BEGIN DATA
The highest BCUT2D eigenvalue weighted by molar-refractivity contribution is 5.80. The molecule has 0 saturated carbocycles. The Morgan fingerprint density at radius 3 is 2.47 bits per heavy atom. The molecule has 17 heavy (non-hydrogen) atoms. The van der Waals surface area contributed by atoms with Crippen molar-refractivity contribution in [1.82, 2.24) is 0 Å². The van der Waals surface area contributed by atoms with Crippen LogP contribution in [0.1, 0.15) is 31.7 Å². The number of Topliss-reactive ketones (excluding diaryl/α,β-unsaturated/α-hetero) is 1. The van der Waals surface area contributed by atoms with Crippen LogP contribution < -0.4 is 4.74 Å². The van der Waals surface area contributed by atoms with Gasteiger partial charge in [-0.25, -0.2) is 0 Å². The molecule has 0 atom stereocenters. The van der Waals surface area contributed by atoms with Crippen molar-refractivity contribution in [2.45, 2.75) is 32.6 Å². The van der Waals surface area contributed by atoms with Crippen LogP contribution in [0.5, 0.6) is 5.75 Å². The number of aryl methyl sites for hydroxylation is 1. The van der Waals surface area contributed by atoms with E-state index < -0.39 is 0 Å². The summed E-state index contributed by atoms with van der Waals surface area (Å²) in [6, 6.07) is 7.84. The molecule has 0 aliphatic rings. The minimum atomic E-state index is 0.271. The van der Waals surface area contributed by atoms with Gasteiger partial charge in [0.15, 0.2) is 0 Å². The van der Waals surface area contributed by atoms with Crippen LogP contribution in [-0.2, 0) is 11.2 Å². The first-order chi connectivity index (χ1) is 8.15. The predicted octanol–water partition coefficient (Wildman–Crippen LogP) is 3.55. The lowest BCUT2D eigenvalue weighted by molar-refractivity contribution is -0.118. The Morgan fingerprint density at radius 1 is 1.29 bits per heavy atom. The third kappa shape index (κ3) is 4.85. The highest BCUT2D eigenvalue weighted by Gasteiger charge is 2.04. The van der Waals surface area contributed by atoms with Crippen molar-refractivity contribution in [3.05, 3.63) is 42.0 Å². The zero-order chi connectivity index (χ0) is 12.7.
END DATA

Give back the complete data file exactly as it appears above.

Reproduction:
The highest BCUT2D eigenvalue weighted by molar-refractivity contribution is 5.80. The molecule has 0 saturated carbocycles. The Morgan fingerprint density at radius 3 is 2.47 bits per heavy atom. The molecule has 17 heavy (non-hydrogen) atoms. The van der Waals surface area contributed by atoms with Crippen molar-refractivity contribution in [1.82, 2.24) is 0 Å². The van der Waals surface area contributed by atoms with Crippen LogP contribution in [0.1, 0.15) is 31.7 Å². The number of Topliss-reactive ketones (excluding diaryl/α,β-unsaturated/α-hetero) is 1. The van der Waals surface area contributed by atoms with Crippen LogP contribution < -0.4 is 4.74 Å². The van der Waals surface area contributed by atoms with Gasteiger partial charge in [-0.25, -0.2) is 0 Å². The molecule has 0 atom stereocenters. The van der Waals surface area contributed by atoms with Crippen molar-refractivity contribution in [2.45, 2.75) is 32.6 Å². The van der Waals surface area contributed by atoms with Crippen LogP contribution in [0.5, 0.6) is 5.75 Å². The number of aryl methyl sites for hydroxylation is 1. The van der Waals surface area contributed by atoms with E-state index < -0.39 is 0 Å². The summed E-state index contributed by atoms with van der Waals surface area (Å²) in [6, 6.07) is 7.84. The molecule has 0 aliphatic rings. The minimum atomic E-state index is 0.271. The van der Waals surface area contributed by atoms with Gasteiger partial charge in [0.15, 0.2) is 0 Å². The van der Waals surface area contributed by atoms with Crippen LogP contribution in [-0.2, 0) is 11.2 Å². The first-order chi connectivity index (χ1) is 8.15. The predicted octanol–water partition coefficient (Wildman–Crippen LogP) is 3.55. The lowest BCUT2D eigenvalue weighted by molar-refractivity contribution is -0.118. The Morgan fingerprint density at radius 1 is 1.29 bits per heavy atom. The third kappa shape index (κ3) is 4.85. The highest BCUT2D eigenvalue weighted by Gasteiger charge is 2.04. The van der Waals surface area contributed by atoms with Crippen molar-refractivity contribution in [3.05, 3.63) is 42.0 Å². The zero-order chi connectivity index (χ0) is 12.7.